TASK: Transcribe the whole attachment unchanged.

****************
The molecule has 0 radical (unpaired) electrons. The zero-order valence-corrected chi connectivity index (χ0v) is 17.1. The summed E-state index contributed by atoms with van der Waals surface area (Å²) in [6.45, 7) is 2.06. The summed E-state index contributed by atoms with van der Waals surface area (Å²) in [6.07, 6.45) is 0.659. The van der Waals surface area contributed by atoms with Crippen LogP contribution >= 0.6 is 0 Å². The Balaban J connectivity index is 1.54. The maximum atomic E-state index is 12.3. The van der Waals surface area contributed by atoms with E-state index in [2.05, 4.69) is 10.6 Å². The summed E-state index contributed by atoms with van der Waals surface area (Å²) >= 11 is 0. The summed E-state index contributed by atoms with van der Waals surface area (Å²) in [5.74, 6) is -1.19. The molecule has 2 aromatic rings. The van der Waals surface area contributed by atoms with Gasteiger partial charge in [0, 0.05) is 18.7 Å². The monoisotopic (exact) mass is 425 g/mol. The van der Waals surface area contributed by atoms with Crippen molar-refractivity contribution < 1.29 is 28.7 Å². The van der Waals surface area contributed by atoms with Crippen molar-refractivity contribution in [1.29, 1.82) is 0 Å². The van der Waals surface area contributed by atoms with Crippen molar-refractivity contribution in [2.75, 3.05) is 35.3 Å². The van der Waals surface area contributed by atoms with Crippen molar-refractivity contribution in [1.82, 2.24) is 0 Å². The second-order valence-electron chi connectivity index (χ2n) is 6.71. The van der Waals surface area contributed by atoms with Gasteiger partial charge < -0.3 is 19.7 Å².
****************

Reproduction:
The molecule has 0 radical (unpaired) electrons. The zero-order valence-corrected chi connectivity index (χ0v) is 17.1. The summed E-state index contributed by atoms with van der Waals surface area (Å²) in [6.45, 7) is 2.06. The summed E-state index contributed by atoms with van der Waals surface area (Å²) in [6.07, 6.45) is 0.659. The van der Waals surface area contributed by atoms with Crippen LogP contribution >= 0.6 is 0 Å². The Balaban J connectivity index is 1.54. The maximum atomic E-state index is 12.3. The van der Waals surface area contributed by atoms with E-state index in [2.05, 4.69) is 10.6 Å². The summed E-state index contributed by atoms with van der Waals surface area (Å²) >= 11 is 0. The summed E-state index contributed by atoms with van der Waals surface area (Å²) in [5.74, 6) is -1.19. The molecule has 2 aromatic rings. The van der Waals surface area contributed by atoms with Gasteiger partial charge in [0, 0.05) is 18.7 Å². The monoisotopic (exact) mass is 425 g/mol. The van der Waals surface area contributed by atoms with Crippen molar-refractivity contribution < 1.29 is 28.7 Å². The van der Waals surface area contributed by atoms with Crippen molar-refractivity contribution in [1.29, 1.82) is 0 Å². The van der Waals surface area contributed by atoms with Crippen molar-refractivity contribution in [2.75, 3.05) is 35.3 Å². The van der Waals surface area contributed by atoms with Crippen molar-refractivity contribution in [1.82, 2.24) is 0 Å². The second-order valence-electron chi connectivity index (χ2n) is 6.71. The van der Waals surface area contributed by atoms with Gasteiger partial charge < -0.3 is 19.7 Å².